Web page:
The prepared take out foods concept is an awesome idea for so many working families in the area. I know That I stop off at Kroger or Martin’s/Ukrops several times a week to pick up entrees and sides for dinner because I have no time to make dinner. I’m not alone.

Martha Looney 02/13/2017 at 8:45 PM

It’s not about money, value or quality.

How can any restaurant, especially Dog & Pig and Stroops, expect to make money with such very limited hours of operation?

A solid financial business plan would show a minimum of 6 days a week with operating hours of 11am-10pm needed to build awareness and drive business to certain dayparts.


twitter_bozatwork 02/13/2017 at 8:54 PM

Too bad for the neighborhood. The people were super nice, the food was great, it was different than existing options, they supported others locally for their ingredients, and they made a ton of great stuff in house.

Makes me wonder though with that Philly cheesesteak place also not lasting long if you can really count on lunch crowds up on the Hill. I definitely am not faulting them for trying because I went out of my way for lunch when business brought me nearby.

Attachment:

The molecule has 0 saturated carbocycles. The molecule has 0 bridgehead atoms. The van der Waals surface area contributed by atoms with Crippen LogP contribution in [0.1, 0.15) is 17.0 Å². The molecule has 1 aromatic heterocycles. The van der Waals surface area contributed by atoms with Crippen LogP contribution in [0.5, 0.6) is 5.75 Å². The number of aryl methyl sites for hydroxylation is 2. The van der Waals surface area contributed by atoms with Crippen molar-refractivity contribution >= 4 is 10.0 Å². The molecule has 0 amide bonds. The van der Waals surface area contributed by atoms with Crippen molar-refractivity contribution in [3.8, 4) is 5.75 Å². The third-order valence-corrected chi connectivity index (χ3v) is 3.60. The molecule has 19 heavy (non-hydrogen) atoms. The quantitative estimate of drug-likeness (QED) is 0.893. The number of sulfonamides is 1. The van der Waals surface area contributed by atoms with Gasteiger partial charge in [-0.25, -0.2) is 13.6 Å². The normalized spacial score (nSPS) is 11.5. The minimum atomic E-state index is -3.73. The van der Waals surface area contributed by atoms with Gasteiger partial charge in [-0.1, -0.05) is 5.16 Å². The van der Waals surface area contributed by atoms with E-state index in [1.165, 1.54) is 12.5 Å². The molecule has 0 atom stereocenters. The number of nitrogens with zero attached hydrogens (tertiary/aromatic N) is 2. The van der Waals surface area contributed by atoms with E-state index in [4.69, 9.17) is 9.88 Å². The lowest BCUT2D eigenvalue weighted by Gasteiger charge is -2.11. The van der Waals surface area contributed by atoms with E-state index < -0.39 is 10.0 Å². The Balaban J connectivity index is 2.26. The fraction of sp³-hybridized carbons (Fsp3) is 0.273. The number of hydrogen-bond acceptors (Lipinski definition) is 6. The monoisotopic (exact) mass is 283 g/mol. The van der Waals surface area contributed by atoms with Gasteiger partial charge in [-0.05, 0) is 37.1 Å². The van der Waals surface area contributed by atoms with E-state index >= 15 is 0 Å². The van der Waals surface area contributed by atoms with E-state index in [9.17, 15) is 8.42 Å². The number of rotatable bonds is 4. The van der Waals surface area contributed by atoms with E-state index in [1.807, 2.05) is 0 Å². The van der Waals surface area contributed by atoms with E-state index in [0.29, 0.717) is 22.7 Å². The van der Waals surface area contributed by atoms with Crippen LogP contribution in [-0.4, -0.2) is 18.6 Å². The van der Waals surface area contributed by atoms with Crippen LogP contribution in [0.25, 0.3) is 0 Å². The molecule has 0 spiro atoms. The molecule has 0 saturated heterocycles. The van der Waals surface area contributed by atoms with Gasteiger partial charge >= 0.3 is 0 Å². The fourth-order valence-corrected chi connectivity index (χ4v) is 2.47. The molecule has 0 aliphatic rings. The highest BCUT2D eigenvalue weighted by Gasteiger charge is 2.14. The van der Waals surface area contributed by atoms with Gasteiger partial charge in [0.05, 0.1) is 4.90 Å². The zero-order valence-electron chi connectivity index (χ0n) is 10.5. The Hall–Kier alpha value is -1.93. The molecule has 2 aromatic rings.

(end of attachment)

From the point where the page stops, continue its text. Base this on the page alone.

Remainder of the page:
EG 02/13/2017 at 9:22 PM


DontMinceWords 02/13/2017 at 9:38 PM

This is the second business to leave this location in the 2.5+ years I’ve been up here (again). I assume revenue model/product doesn’t cover operational costs. I agree with most all of the comments above. Slow. Pricey. Poor hours. Low daytime traffic. If they were open until 8:30 p.m., I could of done 2 bratwursts a week. Ironically, I’ve been here and Dog & Pig three times.. primarily for the hours.

Timothy 02/13/2017 at 11:40 PM

Loved this place for what it was, and love D&Co too.